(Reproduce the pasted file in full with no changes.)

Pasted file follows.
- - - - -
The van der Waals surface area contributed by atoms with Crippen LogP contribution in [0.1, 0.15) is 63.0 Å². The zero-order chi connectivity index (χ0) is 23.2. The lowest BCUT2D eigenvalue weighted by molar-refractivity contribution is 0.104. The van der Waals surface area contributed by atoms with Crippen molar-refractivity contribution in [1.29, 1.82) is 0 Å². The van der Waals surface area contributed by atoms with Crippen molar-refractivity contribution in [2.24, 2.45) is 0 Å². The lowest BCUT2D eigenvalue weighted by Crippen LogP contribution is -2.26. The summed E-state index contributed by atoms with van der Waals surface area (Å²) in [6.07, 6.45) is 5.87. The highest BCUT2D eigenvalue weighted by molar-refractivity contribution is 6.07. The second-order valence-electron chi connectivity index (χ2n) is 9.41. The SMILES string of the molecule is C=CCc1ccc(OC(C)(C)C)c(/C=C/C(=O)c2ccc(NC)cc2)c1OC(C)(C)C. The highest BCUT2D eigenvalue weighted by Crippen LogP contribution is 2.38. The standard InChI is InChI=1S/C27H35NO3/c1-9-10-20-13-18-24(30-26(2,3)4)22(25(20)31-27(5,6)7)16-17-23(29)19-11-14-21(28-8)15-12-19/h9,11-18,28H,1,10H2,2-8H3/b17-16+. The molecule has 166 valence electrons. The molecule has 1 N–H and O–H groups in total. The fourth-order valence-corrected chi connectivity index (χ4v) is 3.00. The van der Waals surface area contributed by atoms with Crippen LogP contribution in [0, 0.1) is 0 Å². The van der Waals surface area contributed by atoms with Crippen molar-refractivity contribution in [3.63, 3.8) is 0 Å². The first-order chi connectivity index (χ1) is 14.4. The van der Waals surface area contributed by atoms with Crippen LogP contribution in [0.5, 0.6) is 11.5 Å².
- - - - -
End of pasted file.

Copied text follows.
The van der Waals surface area contributed by atoms with Crippen LogP contribution in [0.1, 0.15) is 63.0 Å². The zero-order chi connectivity index (χ0) is 23.2. The lowest BCUT2D eigenvalue weighted by molar-refractivity contribution is 0.104. The van der Waals surface area contributed by atoms with Crippen molar-refractivity contribution in [1.29, 1.82) is 0 Å². The van der Waals surface area contributed by atoms with Crippen molar-refractivity contribution in [2.24, 2.45) is 0 Å². The lowest BCUT2D eigenvalue weighted by Crippen LogP contribution is -2.26. The summed E-state index contributed by atoms with van der Waals surface area (Å²) in [6.07, 6.45) is 5.87. The highest BCUT2D eigenvalue weighted by molar-refractivity contribution is 6.07. The second-order valence-electron chi connectivity index (χ2n) is 9.41. The SMILES string of the molecule is C=CCc1ccc(OC(C)(C)C)c(/C=C/C(=O)c2ccc(NC)cc2)c1OC(C)(C)C. The highest BCUT2D eigenvalue weighted by Crippen LogP contribution is 2.38. The standard InChI is InChI=1S/C27H35NO3/c1-9-10-20-13-18-24(30-26(2,3)4)22(25(20)31-27(5,6)7)16-17-23(29)19-11-14-21(28-8)15-12-19/h9,11-18,28H,1,10H2,2-8H3/b17-16+. The molecule has 166 valence electrons. The molecule has 1 N–H and O–H groups in total. The fourth-order valence-corrected chi connectivity index (χ4v) is 3.00. The van der Waals surface area contributed by atoms with Crippen LogP contribution in [0, 0.1) is 0 Å². The van der Waals surface area contributed by atoms with Crippen molar-refractivity contribution in [3.63, 3.8) is 0 Å². The first-order chi connectivity index (χ1) is 14.4. The van der Waals surface area contributed by atoms with Crippen LogP contribution in [0.5, 0.6) is 11.5 Å².